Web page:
Endorphins are those things that help kill pain. Chemically, it is related to opiate substances like morphine and heroin, and, if you are injured, your body releases endorphin to help you function. When stress compromises your body’s ability to produce dopamine, it also compromises your body’s ability to produce endorphins, so you become more sensitive to pain. Dopamine is responsible for that wonderful feeling you get from doing things you enjoy. It makes you feel happy about life itself. Too much stress, too little dopamine, and nothing seems fun or pleasurable anymore.

6. The Upside of the Stress Response

When your body is experiencing the stress response, it undergoes some very specific changes. Here’s what happens inside your body when you feel stress:

• Your cerebral cortex sends an alarm message to your hypothalamus, the part of your brain that releases the chemicals that create the stress response. Anything your brain perceives as stress will cause this effect, whether or not you are in any real danger.

• Your hypothalamus releases chemicals that stimulate your sympathetic nervous system to prepare for danger.

• Your nervous system reacts by raising your heart rate, respiration rate, and blood pressure. Everything gets turned “up.”

• Your muscles tense, preparing for action. Blood moves away from the extremities and your digestive system, into your muscles and brain.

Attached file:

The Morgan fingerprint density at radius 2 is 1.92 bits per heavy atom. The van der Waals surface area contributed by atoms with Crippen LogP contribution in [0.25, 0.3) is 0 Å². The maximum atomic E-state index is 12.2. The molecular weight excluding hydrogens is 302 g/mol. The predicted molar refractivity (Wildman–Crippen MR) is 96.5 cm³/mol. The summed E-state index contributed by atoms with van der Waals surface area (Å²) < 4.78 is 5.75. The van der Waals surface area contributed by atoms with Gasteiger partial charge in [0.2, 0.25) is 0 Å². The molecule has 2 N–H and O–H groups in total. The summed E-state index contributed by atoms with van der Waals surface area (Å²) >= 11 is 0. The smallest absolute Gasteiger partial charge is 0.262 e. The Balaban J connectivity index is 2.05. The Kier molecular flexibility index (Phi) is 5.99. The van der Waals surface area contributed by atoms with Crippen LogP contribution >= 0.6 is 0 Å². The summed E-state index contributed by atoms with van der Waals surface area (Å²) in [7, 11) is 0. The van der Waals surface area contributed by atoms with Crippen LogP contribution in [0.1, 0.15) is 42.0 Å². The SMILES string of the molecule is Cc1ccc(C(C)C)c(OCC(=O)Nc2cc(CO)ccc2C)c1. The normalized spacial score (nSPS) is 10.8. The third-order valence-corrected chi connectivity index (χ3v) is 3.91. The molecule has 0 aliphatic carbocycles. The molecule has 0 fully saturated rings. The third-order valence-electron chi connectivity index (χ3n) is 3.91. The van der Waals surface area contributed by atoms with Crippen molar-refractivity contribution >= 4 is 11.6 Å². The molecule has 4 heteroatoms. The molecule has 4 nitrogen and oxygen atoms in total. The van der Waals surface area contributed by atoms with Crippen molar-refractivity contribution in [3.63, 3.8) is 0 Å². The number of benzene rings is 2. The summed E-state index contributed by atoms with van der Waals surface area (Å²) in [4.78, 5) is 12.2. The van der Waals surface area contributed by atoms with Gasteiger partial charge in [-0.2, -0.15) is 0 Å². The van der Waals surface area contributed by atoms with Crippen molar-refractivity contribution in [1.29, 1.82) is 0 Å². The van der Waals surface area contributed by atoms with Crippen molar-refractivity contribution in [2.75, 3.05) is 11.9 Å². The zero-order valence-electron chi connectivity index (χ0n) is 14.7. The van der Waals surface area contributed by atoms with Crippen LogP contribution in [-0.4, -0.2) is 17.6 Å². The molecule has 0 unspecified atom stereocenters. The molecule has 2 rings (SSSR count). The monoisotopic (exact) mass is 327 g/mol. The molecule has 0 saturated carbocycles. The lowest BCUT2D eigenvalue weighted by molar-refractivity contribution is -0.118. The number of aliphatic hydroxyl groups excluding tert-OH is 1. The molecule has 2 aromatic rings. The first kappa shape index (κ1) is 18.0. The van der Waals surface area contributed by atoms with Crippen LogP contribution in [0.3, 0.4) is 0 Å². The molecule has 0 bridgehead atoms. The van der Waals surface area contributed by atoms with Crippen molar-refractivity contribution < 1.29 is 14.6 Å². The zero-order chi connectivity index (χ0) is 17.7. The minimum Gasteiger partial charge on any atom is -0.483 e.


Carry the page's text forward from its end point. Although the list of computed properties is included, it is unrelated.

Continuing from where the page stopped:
• Your senses get sharper. You can hear better, see better, smell better, taste better. Even your sense of touch becomes more sensitive.

Sounds like a way to get things done, doesn’t it? Imagine yourself at the next office party, clever and funny, attracting crowds that hang on your every word. Stress can be great! No wonder it’s addictive.

7. The Downside of the Stress Response

The downside is that stress, while beneficial in moderate amounts, is harmful in excessive amounts, as are most things. More specifically, stress can cause problems in different systems all over your body. Some of the less desirable symptoms, directly related to the increase in adrenaline in the body, include the following:

• Sweating

• Cold extremities

• Nausea, vomiting, diarrhea

• Muscle tension

• Dry mouth

• Confusion

• Nervousness, anxiety

• Irritability, impatience

• Frustration

• Panic

• Hostility, aggression

Long-term effects of stress can be even harder to correct, and include such things as depression, loss or increase of appetite resulting in weight changes, frequent minor illnesses, increased aches and pains, sexual problems, fatigue, loss of interest in social activities, chronic headaches, acne, chronic backaches, chronic stomachaches, and worsened symptoms associated with medical conditions such as asthma and arthritis.

8. What Goes On in the Brain

You already know that stress causes your cerebral cortex to begin a process that results in the release of chemicals to prepare your body to handle danger. But what else goes on in your brain when you are under too much stress? At first, you think more clearly and respond more quickly. But after you’ve reached your stress tolerance point, your brain begins to malfunction. You forget things. You can’t concentrate. You lose your willpower and indulge in bad habits like drinking, smoking, or eating too much.